Saturday we took a 3 hour Bike tour through Budapest. We saw a ton of landmarks and got a little different history from the day before. We learned that King St. Stephen has a daughter named Margaret. He promised to commit his daughter to a life of devotion if the Mongols could be driven from the land. They were and she was. She took residence on this island, hence the name, at the age of nine until she died in her early 30s. What amazed me the most about the bike tour was that Carson slept though most of it.
Saturday afternoon found us hiking up a hill to the Royal Palace/Buda Castle on the Buda side and Instagram posing along the way. Of course refreshments were in order once we made it to the top!
On Easter Sunday, Jeff took Carson for the morning and a small group of us headed to Gellért Thermal Baths. The Romans are said to have discovered the thermal pools and used them religiously. Now tourists and locals alike enjoy the warm therapeutic waters of the thermal baths that can be found all around Budapest. Gellért has 8 thermal pools ranging from 19-38 C. May-September there is also an outdoor wave pool but we didn’t get to experience that.
In the afternoon, Jeff got some guy time on a beer bus and I took Carson to the Easter Markets. So many local vendors, so many beautiful things for sale, so much delicious food! We also spent a little time letting the girls play in a park by a fountain. They were champs being confined to their strollers for most of the trip (…and yes, they matched).
As it was Easter, many things were closed so we decided to host the group to a large pasta dinner at our hotel, which was an apartment style hotel…the only way to go with a little one! Everyone pitched in and we were able to have a wonderful Easter celebration. The picture below is of me about to try a Rachael cake, a Hungarian Jewish traditional cake comprised of many layers. Let’s just say that I’m glad I tried it but it was not my favorite. Crushed sesame seeds make up the bottom layer and the flavor from the seeds overpowered the rest of the cake.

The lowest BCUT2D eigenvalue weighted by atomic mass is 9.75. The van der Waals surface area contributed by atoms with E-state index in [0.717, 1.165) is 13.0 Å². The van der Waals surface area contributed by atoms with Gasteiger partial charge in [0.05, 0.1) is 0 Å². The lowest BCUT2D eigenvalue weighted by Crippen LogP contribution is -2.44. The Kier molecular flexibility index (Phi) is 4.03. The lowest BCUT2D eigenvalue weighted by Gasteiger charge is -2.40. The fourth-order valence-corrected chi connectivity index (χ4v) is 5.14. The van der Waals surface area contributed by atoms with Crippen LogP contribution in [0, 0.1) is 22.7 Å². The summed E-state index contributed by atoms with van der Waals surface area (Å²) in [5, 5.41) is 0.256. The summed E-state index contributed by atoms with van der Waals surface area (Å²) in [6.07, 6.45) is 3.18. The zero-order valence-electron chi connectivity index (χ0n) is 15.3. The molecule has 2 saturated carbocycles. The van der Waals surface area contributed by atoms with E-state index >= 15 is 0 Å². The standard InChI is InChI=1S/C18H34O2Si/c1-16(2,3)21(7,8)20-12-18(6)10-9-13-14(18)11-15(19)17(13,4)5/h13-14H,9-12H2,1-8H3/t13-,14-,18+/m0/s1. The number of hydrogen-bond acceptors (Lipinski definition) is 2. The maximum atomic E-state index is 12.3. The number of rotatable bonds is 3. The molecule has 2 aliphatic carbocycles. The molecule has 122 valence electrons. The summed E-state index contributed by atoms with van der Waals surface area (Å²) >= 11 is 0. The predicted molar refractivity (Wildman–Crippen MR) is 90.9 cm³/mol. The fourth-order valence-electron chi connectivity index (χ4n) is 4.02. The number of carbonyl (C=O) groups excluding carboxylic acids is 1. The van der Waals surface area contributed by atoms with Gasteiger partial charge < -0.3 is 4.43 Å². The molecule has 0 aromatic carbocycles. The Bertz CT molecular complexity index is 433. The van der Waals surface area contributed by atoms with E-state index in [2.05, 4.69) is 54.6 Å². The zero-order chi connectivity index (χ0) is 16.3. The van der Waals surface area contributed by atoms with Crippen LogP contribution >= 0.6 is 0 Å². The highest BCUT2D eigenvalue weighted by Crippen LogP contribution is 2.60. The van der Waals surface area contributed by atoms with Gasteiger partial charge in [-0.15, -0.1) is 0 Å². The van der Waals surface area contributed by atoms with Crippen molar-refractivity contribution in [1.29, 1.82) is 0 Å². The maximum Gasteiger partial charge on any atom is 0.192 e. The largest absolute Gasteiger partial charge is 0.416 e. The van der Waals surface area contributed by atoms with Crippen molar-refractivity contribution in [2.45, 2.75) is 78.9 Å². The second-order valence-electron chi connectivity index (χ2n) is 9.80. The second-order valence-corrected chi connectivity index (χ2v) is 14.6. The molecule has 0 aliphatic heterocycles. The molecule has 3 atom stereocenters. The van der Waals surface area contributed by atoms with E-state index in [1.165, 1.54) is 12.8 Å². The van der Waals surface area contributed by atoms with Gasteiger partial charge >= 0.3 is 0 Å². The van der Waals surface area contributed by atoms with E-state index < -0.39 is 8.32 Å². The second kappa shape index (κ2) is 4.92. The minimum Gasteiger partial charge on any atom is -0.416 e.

Monday, our final day in Budapest led us around the Jewish quarter where we were staying. We toured the Dohány Street Synagogue. It is the largest Jewish house of worship outside of NYC. The courtyard to the side of the synagogue was the burial spot for 2,200 unidentified Jews during WWII. Behind the synagogue is the Tree of Life Memorial. Each leaf on the weeping willow memorial has an engraved name of a person or family who was murdered during WWII. There are hundreds of thousands of leaves.
Not sure how or why we didn’t find the Ruins Bars earlier but on the last day our whole group made our way into Szimpla Kert the first romkocsmá (ruin pub). These bars started as pop up bars in abandoned warehouses in the Jewish Quarter. Now these warehouses/bars are comprised of many different rooms, tons of random items like one would find in a rummage sale, art installations and graffiti…everywhere! The ruins bars are really cool.
Food. Can we just talk about the food for a minute? Not only is the Hungarian cuisine divine, and I’m not just talking about the goulash, but around every corner was another delicious, tasty treat. Thankfully our group is great at sharing!